There’s a big one, Beautiful world out there: Don’t let your phone lock screen be the only wild nature scene you see. Hiking is a simple and most accessible outdoor sport. You don’t need an expensive mountain bike or a large bundle of climbing gear to put on your shoes and find birds or wander under a tree.
Even if you live in a big city, there’s probably accessible wood within a few hours of drive or train travel that is worth checking out. If you’ve never done this before, figuring out what to bring may seem like a daunting task, but staying dry, warm, hydrated and safe is as easy as you might think. We have everything you need here. If you’re a little more experienced, you might want to check out our shopping guide for the best tents, the best camping stoves, or the best portable coffee makers. Now go out and become the pedestrian you want to be.
Table of contents
Shoes, socks and base layer
Let’s start with the obvious: If you have bloody blisters on your feet or uncomfortable spots under your armpits, you won’t get any fun – any length – it may take a while to check which shoes you like best. When it comes to clothes, wear layers so you can wear or remove them Before You start sweating. See our guide to the best trail running shoes and how to layer for more information.
- A good pair of 120 120 shoes: For moderate temperatures, we prefer low-top, non-gore-tex mesh trail shoes, such as the Salomon X Ultra 3 ($ 120) or the Merrell Moab Ventilator ($ 100). When we go into winter, the Lova Renegade GTX ($ 240) boot is more stable, and the leather doesn’t let wet ice get wet through your boots.
- Wicking socks for 14: If your feet get hot like mine, you will prefer synthetic socks because they dry faster than fur. This pair by WrightSock has two layers to avoid synthetic and blisters. Darn Tuff also produces merino wool socks over a wide range of thicknesses that will last forever.
- Wicking Boxer Briefs ($ 18): Baselairs are a thin layer that goes to the side of your skin. These can be made from a variety of materials, but they need to sweat and keep you warm. For the bottom, you’ll be fine with short underwear even in the coldest weather.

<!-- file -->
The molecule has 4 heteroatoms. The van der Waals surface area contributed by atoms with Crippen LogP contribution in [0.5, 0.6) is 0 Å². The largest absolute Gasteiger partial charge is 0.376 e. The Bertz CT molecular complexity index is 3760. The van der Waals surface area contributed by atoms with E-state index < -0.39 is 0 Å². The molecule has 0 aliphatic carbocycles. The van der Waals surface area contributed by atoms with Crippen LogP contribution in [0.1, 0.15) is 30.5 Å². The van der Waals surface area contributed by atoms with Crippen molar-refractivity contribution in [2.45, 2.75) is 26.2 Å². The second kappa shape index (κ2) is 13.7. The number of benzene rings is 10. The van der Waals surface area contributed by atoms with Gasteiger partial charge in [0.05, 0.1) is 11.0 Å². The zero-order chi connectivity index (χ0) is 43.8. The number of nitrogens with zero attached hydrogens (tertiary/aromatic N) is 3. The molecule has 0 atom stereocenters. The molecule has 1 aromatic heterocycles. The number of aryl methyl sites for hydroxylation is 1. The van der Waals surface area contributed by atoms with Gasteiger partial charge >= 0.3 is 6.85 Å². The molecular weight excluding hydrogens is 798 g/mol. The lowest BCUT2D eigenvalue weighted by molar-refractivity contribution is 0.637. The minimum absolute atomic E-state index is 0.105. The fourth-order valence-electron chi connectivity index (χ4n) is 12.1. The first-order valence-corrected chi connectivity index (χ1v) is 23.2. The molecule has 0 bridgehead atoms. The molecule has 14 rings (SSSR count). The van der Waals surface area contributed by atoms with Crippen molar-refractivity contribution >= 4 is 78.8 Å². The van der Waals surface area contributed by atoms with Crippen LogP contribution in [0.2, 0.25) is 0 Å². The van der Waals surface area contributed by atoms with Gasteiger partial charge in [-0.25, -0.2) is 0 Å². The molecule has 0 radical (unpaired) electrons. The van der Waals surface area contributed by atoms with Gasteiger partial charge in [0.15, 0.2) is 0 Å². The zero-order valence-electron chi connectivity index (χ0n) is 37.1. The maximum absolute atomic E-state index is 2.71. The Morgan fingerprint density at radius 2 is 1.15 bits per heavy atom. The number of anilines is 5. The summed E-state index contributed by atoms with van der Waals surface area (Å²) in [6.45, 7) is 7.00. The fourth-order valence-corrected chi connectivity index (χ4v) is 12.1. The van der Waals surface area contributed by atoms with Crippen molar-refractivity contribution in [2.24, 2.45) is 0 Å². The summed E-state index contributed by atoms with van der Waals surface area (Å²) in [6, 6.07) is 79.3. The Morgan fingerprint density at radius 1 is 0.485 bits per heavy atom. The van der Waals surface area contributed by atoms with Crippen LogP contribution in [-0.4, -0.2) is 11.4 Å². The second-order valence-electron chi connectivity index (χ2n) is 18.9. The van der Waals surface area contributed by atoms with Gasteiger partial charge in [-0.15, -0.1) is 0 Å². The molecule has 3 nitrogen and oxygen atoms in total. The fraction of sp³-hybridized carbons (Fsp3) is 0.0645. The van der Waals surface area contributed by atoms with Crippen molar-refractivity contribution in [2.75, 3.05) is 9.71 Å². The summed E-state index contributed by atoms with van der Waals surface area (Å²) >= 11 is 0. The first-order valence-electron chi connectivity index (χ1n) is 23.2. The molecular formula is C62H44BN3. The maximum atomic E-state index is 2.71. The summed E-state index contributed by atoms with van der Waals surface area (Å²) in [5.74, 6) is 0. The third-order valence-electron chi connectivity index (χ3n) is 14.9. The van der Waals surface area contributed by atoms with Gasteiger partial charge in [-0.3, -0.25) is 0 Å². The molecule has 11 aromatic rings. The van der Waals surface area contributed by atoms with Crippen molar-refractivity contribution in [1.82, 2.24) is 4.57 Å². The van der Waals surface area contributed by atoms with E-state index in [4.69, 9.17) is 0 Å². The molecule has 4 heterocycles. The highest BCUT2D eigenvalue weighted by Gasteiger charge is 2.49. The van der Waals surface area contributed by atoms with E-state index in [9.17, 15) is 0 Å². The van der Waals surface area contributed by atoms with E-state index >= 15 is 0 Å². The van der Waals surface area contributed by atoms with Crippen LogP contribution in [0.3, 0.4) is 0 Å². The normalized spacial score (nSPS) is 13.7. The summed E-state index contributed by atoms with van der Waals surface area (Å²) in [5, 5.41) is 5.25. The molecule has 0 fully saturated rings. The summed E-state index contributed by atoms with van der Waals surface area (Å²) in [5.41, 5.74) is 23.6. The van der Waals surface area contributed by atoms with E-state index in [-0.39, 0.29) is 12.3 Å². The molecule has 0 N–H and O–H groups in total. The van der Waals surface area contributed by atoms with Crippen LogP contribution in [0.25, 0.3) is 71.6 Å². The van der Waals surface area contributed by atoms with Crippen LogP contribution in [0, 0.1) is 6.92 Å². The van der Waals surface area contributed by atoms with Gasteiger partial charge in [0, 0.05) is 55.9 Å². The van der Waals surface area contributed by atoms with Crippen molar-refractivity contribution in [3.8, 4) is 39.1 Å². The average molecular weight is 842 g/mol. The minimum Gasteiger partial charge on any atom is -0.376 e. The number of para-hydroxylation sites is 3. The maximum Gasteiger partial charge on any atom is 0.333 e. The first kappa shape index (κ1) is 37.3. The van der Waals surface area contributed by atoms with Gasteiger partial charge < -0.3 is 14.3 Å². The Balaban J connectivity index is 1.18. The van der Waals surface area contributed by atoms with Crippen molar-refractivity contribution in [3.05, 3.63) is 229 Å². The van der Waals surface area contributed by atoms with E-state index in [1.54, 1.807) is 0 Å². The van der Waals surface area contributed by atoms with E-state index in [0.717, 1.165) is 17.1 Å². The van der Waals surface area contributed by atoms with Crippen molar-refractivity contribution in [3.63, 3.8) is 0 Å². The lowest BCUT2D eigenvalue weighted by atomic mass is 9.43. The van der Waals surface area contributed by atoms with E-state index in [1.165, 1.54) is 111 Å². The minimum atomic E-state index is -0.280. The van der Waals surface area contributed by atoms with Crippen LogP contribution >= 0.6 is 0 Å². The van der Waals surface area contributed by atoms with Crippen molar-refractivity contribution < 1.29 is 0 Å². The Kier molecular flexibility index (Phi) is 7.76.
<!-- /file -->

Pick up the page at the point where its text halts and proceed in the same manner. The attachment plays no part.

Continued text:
- ার Undershirt Viking for 75+: This guide contains some or all of our favorite base layer tops. I’ve listed great lightweight, synthetic, wool and mixed options.
- An insulating layer for 129: Your middle layer moves between your baselayer and shell, although it is usually too warm to wear during hiking. Often, you will drop it during breaks and during camp work. I’m a fan of fleece for the middle level.
- A puffy jacket for 199: Puffy jackets can be worn as a medium layer instead of fuffy. They Too Warm, but more fragile.
- A rain jacket: Water-resistant jackets can be classified as hard or soft shells. Softshells are stretched and more breathable, but not completely water-resistant; Hard shells are much less sensitive to moisture. I like Mountain Hardware Exposure 2 Rain Jacket (300); Check out senior associate review editor Adrian Soe’s favorite rain jackets.
- Different hats: Depending on the weather, you may need a sun hat or beanie to protect your noggin. I like this Smartwool Merino 150 Beanie (25) to protect your neck from sunburn; See my colleagues guide about the best sun protection clothing and the best sunglasses for more advice.
- Funny extras: You probably won’t need gaiters, but if you are walking through dusty environments, you will welcome them. They prevent dust from entering the top of your shoes in the environment. I like this fun Dirty Girl Getters ($ 20).
Bottles, bladder and snacks
One of the biggest learner mistakes is not bringing water or food, even on short trips. Depending on the heat and your level of exercise, you may become more thirsty than you think, and salty snacks help you retain the water you drink. For short day trips, one liter bottle should suffice. Load if you’re going out all day or if it’s particularly hot or dry.